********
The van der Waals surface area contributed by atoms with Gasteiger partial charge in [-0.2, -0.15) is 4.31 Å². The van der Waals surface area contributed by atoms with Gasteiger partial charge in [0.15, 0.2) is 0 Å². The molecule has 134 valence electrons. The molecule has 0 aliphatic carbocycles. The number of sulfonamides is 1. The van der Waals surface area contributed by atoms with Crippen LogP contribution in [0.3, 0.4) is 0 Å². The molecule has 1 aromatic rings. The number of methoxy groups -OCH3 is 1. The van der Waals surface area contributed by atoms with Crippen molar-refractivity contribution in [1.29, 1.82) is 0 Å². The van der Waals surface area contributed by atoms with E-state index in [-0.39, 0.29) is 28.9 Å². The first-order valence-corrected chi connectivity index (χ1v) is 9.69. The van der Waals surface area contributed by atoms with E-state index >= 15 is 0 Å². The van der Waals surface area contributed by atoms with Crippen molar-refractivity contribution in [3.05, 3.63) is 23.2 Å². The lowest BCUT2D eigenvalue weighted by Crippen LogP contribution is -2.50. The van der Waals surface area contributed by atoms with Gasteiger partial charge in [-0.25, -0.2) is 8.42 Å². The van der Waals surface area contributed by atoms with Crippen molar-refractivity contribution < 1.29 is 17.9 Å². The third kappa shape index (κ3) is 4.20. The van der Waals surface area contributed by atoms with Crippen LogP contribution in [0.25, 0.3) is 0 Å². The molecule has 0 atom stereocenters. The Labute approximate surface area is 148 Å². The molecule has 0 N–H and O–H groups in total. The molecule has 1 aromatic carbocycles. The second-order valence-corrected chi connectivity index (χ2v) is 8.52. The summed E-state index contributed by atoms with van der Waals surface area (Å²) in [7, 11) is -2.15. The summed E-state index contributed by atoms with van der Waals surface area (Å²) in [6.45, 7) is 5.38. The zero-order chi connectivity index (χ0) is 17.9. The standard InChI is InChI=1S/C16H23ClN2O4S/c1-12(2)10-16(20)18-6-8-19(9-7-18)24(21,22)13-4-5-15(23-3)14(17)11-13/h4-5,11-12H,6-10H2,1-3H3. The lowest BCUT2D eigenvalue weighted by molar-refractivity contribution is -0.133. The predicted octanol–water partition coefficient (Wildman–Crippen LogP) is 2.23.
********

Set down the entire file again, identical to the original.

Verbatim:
The van der Waals surface area contributed by atoms with Gasteiger partial charge in [-0.2, -0.15) is 4.31 Å². The van der Waals surface area contributed by atoms with Gasteiger partial charge in [0.15, 0.2) is 0 Å². The molecule has 134 valence electrons. The molecule has 0 aliphatic carbocycles. The number of sulfonamides is 1. The van der Waals surface area contributed by atoms with Crippen LogP contribution in [0.3, 0.4) is 0 Å². The molecule has 1 aromatic rings. The number of methoxy groups -OCH3 is 1. The van der Waals surface area contributed by atoms with Crippen molar-refractivity contribution in [1.29, 1.82) is 0 Å². The van der Waals surface area contributed by atoms with E-state index in [-0.39, 0.29) is 28.9 Å². The first-order valence-corrected chi connectivity index (χ1v) is 9.69. The van der Waals surface area contributed by atoms with E-state index >= 15 is 0 Å². The van der Waals surface area contributed by atoms with Crippen molar-refractivity contribution in [3.05, 3.63) is 23.2 Å². The lowest BCUT2D eigenvalue weighted by Crippen LogP contribution is -2.50. The van der Waals surface area contributed by atoms with Gasteiger partial charge in [-0.25, -0.2) is 8.42 Å². The van der Waals surface area contributed by atoms with Crippen molar-refractivity contribution < 1.29 is 17.9 Å². The third kappa shape index (κ3) is 4.20. The van der Waals surface area contributed by atoms with Crippen LogP contribution in [0.25, 0.3) is 0 Å². The molecule has 0 atom stereocenters. The Labute approximate surface area is 148 Å². The molecule has 0 N–H and O–H groups in total. The molecule has 1 aromatic carbocycles. The second-order valence-corrected chi connectivity index (χ2v) is 8.52. The summed E-state index contributed by atoms with van der Waals surface area (Å²) in [7, 11) is -2.15. The summed E-state index contributed by atoms with van der Waals surface area (Å²) in [6.45, 7) is 5.38. The zero-order chi connectivity index (χ0) is 17.9. The standard InChI is InChI=1S/C16H23ClN2O4S/c1-12(2)10-16(20)18-6-8-19(9-7-18)24(21,22)13-4-5-15(23-3)14(17)11-13/h4-5,11-12H,6-10H2,1-3H3. The lowest BCUT2D eigenvalue weighted by molar-refractivity contribution is -0.133. The predicted octanol–water partition coefficient (Wildman–Crippen LogP) is 2.23.